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Oxygen is the key to airpower

an airman stands in the hypobaric chamber instructing students on how to react to a rapid decompression

Senior Airman Jason Dudley, 21st Operational Medical Readiness Squadron Aircrew Flight Equipment section lead, instructs his students on how to properly handle a rapid decompression at Peterson Space Force Base, Colorado, Sept. 28, 2021. 21st OMRS members at the Peterson Aerospace Physiology Center conduct initial training and refresher courses, and on average push through 480 student a year. (U.S. Space Force photo by Airman 1st Class Alexis Christian)

an airman sits in front of the hypobaric chamber talking to students as they experience hypoxia

Airman 1st Class Itzel Ortega-Monroy, 21st Operational Medical Readiness Squadron aerospace physiology technician, talks students through the symptoms of hypoxia, while half the class begins to experience them at Peterson Space Force Base, Colorado, Sept. 28, 2021. The hypobaric chamber provides students the ability to experience altitude, pressure, and oxygen changes that they would normally feel during a flight in a safe and controlled environment. (U.S. Space Force photo by Airman 1st Class Alexis Christian)

an airman measures another airmans face for an oxygen mask

Senior Airman Jason Dudley, 21 Operational Medical Readiness Squadron aircrew flight equipment section lead measures a student for their oxygen mask at Peterson Space Force Base, Colorado, Sept. 28, 2021. The Peterson Aerospace Physiology Center conducts training for military members from all branches, as well as civilian partners. (U.S. Space Force photo by Airman 1st Class Alexis Christian)

PETERSON SPACE FORCE BASE, Colo. --

Even on a U.S. Space Force base, Airmen still strive to help flight missions succeed. The Peterson Space Force Base, Colorado, aerospace physiology center trained military members on the dangers of hypoxia and rapid decompression, Sept. 28, 2021.  

This training is used to help teach members how to identify and understand the symptoms of hypoxia and learn how to correct the issue. Aerospace physiology technicians work to help individuals become familiar with their oxygen equipment, including their oxygen mask and regulator, so they can be more comfortable using it once they are operational.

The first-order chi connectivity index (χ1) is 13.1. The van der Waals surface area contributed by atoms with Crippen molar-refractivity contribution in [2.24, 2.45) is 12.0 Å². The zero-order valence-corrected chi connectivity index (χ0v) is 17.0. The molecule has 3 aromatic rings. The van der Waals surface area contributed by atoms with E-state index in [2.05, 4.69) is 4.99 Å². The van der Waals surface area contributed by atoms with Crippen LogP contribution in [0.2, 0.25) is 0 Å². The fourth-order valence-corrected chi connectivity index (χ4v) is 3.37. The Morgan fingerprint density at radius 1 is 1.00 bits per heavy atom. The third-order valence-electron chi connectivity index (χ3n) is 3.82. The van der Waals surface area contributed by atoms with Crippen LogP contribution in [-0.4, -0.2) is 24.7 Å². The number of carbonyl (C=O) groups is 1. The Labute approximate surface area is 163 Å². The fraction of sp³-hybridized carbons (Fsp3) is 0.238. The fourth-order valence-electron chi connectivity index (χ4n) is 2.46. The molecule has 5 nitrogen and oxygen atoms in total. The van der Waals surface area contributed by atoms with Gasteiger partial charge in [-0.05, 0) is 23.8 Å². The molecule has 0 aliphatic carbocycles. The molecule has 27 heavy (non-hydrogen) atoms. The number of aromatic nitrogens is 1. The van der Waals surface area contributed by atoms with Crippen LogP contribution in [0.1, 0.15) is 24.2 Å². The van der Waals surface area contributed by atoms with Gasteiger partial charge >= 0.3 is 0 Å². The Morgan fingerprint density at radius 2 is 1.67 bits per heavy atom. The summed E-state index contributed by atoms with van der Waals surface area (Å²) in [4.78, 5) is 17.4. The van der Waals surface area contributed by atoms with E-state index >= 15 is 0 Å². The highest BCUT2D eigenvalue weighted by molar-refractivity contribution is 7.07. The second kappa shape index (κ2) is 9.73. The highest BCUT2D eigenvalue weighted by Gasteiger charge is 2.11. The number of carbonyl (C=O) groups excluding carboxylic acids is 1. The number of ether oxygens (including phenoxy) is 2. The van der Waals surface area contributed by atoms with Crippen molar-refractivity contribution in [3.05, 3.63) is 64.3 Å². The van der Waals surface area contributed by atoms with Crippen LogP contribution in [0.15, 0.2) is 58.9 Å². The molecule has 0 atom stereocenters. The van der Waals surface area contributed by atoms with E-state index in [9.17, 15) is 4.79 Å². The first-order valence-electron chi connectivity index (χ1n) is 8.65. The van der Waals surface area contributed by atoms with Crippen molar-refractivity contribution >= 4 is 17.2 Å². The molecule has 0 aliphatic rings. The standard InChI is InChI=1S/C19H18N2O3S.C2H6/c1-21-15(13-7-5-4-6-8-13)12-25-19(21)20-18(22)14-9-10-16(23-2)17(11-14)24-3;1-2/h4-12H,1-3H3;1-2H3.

“We have two different types of classes, initials and refreshers,” said Senior Airman Jason Dudley, 21st Operational Medical Readiness Squadron Aircraft Flight Equipment section lead. “We teach AFE, cabin pressurization, aircraft egress, unaided night vision. We want to help them be aware of human factors and different things they may run into on the operational side of things. That way we can help keep the number of mishaps down to a minimum.”

After a classroom portion, the students enter a hypobaric chamber where they became more comfortable using the equipment and systems. After the prep work is complete the students remove their masks and begin to experience the effects of having no oxygen entering their system. All of this happens while filling out a form filled with puzzles and math questions to show how much of an effect the lack of oxygen affects them. After experiencing and identifying one to two symptoms they replace their oxygen mask and return to normal.

“Our whole flight [at the Aerospace Physiology Center] is able to teach and instruct. We do about two classes a week and have about 16 students for each class,” said Dudley. “In an average year an Airman might teach 480 students, depending on how much they are in the classroom.”

The chamber is ran by six individuals while there are normally two trainers “flying” in the chamber to assist the students during the simulated flight.

“My favorite thing about this job is the people you meet,” said Dudley. “Obviously I could say the mission, but it has to be the people for me. We are able to interact with so many different people, pilots, air crew, engineers, NASA and other outside operations; It’s something that really sticks with you.”

 

 

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